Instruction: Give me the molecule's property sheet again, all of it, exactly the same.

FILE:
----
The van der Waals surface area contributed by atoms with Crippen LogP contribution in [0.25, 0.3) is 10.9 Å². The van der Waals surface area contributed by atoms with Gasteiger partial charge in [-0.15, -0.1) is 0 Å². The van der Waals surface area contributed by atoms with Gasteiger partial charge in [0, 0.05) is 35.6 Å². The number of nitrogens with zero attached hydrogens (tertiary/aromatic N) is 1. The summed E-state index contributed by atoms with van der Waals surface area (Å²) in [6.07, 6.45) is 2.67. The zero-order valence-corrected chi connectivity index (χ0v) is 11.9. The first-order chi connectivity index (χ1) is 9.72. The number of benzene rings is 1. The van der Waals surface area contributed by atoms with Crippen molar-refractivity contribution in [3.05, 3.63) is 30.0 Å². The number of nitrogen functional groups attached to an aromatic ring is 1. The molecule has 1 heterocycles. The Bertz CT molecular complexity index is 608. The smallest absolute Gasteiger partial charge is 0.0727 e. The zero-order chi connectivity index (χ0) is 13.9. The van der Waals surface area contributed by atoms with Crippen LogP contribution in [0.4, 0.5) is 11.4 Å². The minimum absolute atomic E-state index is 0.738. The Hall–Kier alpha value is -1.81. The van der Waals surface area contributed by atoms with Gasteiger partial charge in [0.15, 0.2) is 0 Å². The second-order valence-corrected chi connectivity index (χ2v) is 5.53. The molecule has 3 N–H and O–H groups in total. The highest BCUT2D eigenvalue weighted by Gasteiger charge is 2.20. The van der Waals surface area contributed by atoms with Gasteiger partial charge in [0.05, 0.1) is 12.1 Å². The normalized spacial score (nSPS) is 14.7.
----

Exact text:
The van der Waals surface area contributed by atoms with Crippen LogP contribution in [0.25, 0.3) is 10.9 Å². The van der Waals surface area contributed by atoms with Gasteiger partial charge in [-0.15, -0.1) is 0 Å². The van der Waals surface area contributed by atoms with Gasteiger partial charge in [0, 0.05) is 35.6 Å². The number of nitrogens with zero attached hydrogens (tertiary/aromatic N) is 1. The summed E-state index contributed by atoms with van der Waals surface area (Å²) in [6.07, 6.45) is 2.67. The zero-order valence-corrected chi connectivity index (χ0v) is 11.9. The first-order chi connectivity index (χ1) is 9.72. The number of benzene rings is 1. The van der Waals surface area contributed by atoms with Crippen molar-refractivity contribution in [3.05, 3.63) is 30.0 Å². The number of nitrogen functional groups attached to an aromatic ring is 1. The molecule has 1 heterocycles. The Bertz CT molecular complexity index is 608. The smallest absolute Gasteiger partial charge is 0.0727 e. The zero-order chi connectivity index (χ0) is 13.9. The van der Waals surface area contributed by atoms with Crippen LogP contribution in [0.4, 0.5) is 11.4 Å². The minimum absolute atomic E-state index is 0.738. The Hall–Kier alpha value is -1.81. The van der Waals surface area contributed by atoms with Gasteiger partial charge in [0.15, 0.2) is 0 Å². The second-order valence-corrected chi connectivity index (χ2v) is 5.53. The molecule has 3 N–H and O–H groups in total. The highest BCUT2D eigenvalue weighted by Gasteiger charge is 2.20. The van der Waals surface area contributed by atoms with Gasteiger partial charge in [0.05, 0.1) is 12.1 Å². The normalized spacial score (nSPS) is 14.7.